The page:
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Welcome to the Jason Hansen Lab

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Our Focus

A birth defect is a functional, structural, or metabolic abnormality present at birth that can lead to severe disabilities or even postnatal death. Birth defects affect approximately 3% of live births in the United States and are the leading contributor to infant mortality during the first year of life. Neural tube defects (NTDs) are the second most common type of birth defect, comprising defects of the brain, spine, or spinal cord. Approximately 300,000 children worldwide are born each year with NTDs, resulting in approximately 88,000 deaths. The causal and mechanistic origins of most birth defects, including NTDs, remain largely unknown. While genetic factors contribute to NTDs, environmental influences have been a central focus of NTD research due to the potential to improve outcomes through intervention. Recent research suggests that certain teratogens elicit their harmful effects primarily through the generation of reactive oxygen species (ROS) that result in oxidative stress, the disruption of redox-sensitive signaling pathways and subsequent damage to important macromolecules. Consequently, the body’s inability to adequately detoxify high levels of ROS leads to oxidative perturbations of certain redox-sensitive pathways that are critical for normal embryogenesis, resulting in negative developmental outcomes including NTDs.

Nuclear factor (erythroid-derived 2)-like 2 (Nrf2) is a transcription factor that activates the cellular antioxidant response and upregulates several genes associated with ROS detoxification. Under normal conditions, Nrf2 is bound to and tagged for degradation via ubiquitination by Kelch-like ECH associating protein 1 (Keap1); during periods of oxidative stress, however, Keap1 is oxidatively modified, leading to the liberation of Nrf2 from Keap1 and its subsequent degradation. The stabilized Nrf2 is then translocated into the nucleus, where it binds to the enhancer antioxidant response element (ARE) sequence present in promoters of genes that code for various antioxidant and detoxification enzymes. Nrf2 function is critical to regulate cellular redox homeostasis even in the presence of harmful external environmental influences; loss of Nrf2 function can result in cellular dysfunction, carcinogenesis or even cell death. A number of both natural and synthetic compounds able to induce Nrf2 exist, including 3H-1,2-dithiole-3-thione (D3T), quercetin, and sulforaphane, among others. The pharmacological activation of Nrf2 by these compounds has been proposed for use in the prevention of a number of diseases associated with oxidative stress, but never in the prevention of NTDs. Thus, our lab currently focuses on elucidating whether Nrf2 induction protects against teratogen-induced oxidative stress and therefore decreases the prevalence of NTDs in the developing embryo.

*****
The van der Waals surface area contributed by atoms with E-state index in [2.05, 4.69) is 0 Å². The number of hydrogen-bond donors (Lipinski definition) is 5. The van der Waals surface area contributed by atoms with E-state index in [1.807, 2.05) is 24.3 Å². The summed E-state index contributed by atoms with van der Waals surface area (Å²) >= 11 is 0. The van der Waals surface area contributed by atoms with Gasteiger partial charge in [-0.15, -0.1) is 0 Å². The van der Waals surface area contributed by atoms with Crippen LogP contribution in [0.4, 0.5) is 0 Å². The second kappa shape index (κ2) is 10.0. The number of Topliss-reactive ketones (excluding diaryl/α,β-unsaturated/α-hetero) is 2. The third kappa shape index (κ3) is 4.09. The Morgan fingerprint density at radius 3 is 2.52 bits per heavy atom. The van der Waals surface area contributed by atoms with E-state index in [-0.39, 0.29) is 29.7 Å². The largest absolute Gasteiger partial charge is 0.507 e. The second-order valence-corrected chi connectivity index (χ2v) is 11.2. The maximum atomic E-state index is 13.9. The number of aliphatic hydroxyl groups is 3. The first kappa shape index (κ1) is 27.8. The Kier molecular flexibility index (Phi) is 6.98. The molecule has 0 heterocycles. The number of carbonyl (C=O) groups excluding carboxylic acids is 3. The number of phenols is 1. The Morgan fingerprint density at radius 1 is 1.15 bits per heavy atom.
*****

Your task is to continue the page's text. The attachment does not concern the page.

Further Reading

Hansen JM, Harris C. 2013. Redox control of teratogenesis. Reproductive toxicology. 35:165-79. doi:10.1016/j.reprotox.2012.09.004

Jason Hansen.jpg

Jason Hansen, PhD


3047 LSB
Provo, UT 84602
Office Phone: (801) 422-2158
jason_hansen@byu.edu
Professor; Physiology & Developmental Biology
Curriculum Vitae

If you are interested in doing research in the Hansen Lab please fill out an application and return it to LSB 3047.